HELSINKI, FINLAND - JULY 16, 2018: The national flags of Russia and the United States seen ahead of a meeting of Russia's President Vladimir Putin and US President Donald Trump. Valery Sharifulin/TASS (Photo by Valery Sharifulin\TASS via Getty Images)
US President Donald Trump (L) and Russian President Vladimir Putin arrive for a meeting in Helsinki, on July 16, 2018. (Photo by Brendan Smialowski / AFP) (Photo credit should read BRENDAN SMIALOWSKI/AFP/Getty Images)
Russia's President Vladimir Putin (R), U.S. President Donald Trump (C) and First lady Melania Trump attend a meeting in Helsinki, Finland July 16, 2018. Sputnik/Alexei Nikolsky/Kremlin via REUTERS ATTENTION EDITORS - THIS IMAGE WAS PROVIDED BY A THIRD PARTY.
HELSINKI, FINLAND - JULY 16: (----EDITORIAL USE ONLY MANDATORY CREDIT - 'KREMLIN PRESS OFFICE / HANDOUT' - NO MARKETING NO ADVERTISING CAMPAIGNS - DISTRIBUTED AS A SERVICE TO CLIENTS----) (L-R) US First Lady Melania Trump, US President Donald Trump, Russian President Vladimir Putin, Finnish President Sauli Niinisto and his wife Jenni Haukio pose for a photo during their meeting in Helsinki, Finland on July 16, 2018. (Photo by Kremlin Press Office / Handout/Anadolu Agency/Getty Images)
Russia's President Vladimir Putin (R), U.S. President Donald Trump (C) and First lady Melania Trump attend a meeting in Helsinki, Finland July 16, 2018. Sputnik/Alexei Nikolsky/Kremlin via REUTERS ATTENTION EDITORS - THIS IMAGE WAS PROVIDED BY A THIRD PARTY.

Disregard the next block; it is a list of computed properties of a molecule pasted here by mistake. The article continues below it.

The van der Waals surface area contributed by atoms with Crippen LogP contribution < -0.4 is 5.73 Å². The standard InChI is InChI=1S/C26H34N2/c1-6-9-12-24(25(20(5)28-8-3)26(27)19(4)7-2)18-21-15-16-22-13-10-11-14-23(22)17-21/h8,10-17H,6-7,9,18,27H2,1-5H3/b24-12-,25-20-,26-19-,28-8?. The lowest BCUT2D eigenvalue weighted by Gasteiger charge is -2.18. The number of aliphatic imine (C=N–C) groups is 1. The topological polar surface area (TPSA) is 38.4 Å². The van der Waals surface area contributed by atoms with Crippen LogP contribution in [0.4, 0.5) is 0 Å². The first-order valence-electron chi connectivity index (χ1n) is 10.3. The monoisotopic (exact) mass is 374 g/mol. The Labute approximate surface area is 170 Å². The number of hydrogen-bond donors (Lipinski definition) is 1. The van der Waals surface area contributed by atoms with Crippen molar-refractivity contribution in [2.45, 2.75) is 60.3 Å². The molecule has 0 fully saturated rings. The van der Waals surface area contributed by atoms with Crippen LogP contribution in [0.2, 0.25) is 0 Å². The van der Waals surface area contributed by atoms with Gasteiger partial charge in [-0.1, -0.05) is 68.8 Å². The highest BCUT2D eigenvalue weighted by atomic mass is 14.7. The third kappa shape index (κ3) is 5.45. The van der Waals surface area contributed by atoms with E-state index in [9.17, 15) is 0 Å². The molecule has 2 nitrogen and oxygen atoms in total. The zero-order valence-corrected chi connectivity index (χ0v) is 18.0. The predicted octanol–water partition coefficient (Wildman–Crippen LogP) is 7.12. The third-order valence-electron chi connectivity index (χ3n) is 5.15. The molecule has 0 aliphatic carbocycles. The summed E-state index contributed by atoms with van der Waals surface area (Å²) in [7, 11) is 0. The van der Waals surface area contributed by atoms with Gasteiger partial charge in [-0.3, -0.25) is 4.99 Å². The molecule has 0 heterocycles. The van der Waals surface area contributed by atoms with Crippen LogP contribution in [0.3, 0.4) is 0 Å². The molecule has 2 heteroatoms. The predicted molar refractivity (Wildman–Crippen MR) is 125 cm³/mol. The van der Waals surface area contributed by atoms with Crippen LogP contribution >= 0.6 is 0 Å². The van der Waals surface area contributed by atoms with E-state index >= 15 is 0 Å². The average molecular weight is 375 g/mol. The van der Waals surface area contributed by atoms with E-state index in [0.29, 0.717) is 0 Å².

U.S. President Donald Trump meets with Russia's President Vladimir Putin in Helsinki, Finland, July 16, 2018. REUTERS/Kevin Lamarque
U.S. President Donald Trump and Russia's President Vladimir Putin shake hands as they meet in Helsinki, Finland July 16, 2018. REUTERS/Kevin Lamarque
Russia's President Vladimir Putin (R) and U.S. President Donald Trump attend a meeting in Helsinki, Finland July 16, 2018. Sputnik/Alexei Nikolsky/Kremlin via REUTERS ATTENTION EDITORS - THIS IMAGE WAS PROVIDED BY A THIRD PARTY.
HELSINKI, FINLAND JULY 16, 2018: US President Donald Trump (L) and Russia's President Vladimir Putin give a joint news conference following their meeting at the Presidential Palace. Valery Sharifulin/TASS (Photo by Valery Sharifulin\TASS via Getty Images)
U.S. President Donald Trump and Russian President Vladimir Putin react at the end of the joint news conference after their meeting in Helsinki, Finland, July 16, 2018. REUTERS/Leonhard Foeger